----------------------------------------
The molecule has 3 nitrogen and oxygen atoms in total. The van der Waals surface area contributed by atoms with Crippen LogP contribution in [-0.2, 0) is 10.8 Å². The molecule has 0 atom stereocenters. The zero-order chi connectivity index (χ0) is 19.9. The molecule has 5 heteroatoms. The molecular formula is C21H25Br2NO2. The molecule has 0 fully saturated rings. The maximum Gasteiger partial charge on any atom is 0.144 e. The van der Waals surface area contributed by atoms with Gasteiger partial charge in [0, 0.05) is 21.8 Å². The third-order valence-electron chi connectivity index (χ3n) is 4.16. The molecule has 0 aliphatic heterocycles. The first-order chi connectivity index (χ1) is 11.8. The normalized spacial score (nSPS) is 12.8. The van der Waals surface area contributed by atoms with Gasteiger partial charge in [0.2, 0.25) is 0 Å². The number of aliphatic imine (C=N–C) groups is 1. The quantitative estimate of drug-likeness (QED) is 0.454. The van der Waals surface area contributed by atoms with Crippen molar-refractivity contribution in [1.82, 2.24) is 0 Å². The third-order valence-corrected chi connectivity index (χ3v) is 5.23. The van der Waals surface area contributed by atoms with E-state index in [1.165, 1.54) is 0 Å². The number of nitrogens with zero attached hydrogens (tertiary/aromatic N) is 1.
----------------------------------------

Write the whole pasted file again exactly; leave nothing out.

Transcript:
The molecule has 3 nitrogen and oxygen atoms in total. The van der Waals surface area contributed by atoms with Crippen LogP contribution in [-0.2, 0) is 10.8 Å². The molecule has 0 atom stereocenters. The zero-order chi connectivity index (χ0) is 19.9. The molecule has 5 heteroatoms. The molecular formula is C21H25Br2NO2. The molecule has 0 fully saturated rings. The maximum Gasteiger partial charge on any atom is 0.144 e. The van der Waals surface area contributed by atoms with Gasteiger partial charge in [0, 0.05) is 21.8 Å². The third-order valence-electron chi connectivity index (χ3n) is 4.16. The molecule has 0 aliphatic heterocycles. The first-order chi connectivity index (χ1) is 11.8. The normalized spacial score (nSPS) is 12.8. The van der Waals surface area contributed by atoms with Gasteiger partial charge in [0.2, 0.25) is 0 Å². The number of aliphatic imine (C=N–C) groups is 1. The quantitative estimate of drug-likeness (QED) is 0.454. The van der Waals surface area contributed by atoms with Crippen molar-refractivity contribution in [1.82, 2.24) is 0 Å². The third-order valence-corrected chi connectivity index (χ3v) is 5.23. The van der Waals surface area contributed by atoms with E-state index in [1.165, 1.54) is 0 Å². The number of nitrogens with zero attached hydrogens (tertiary/aromatic N) is 1.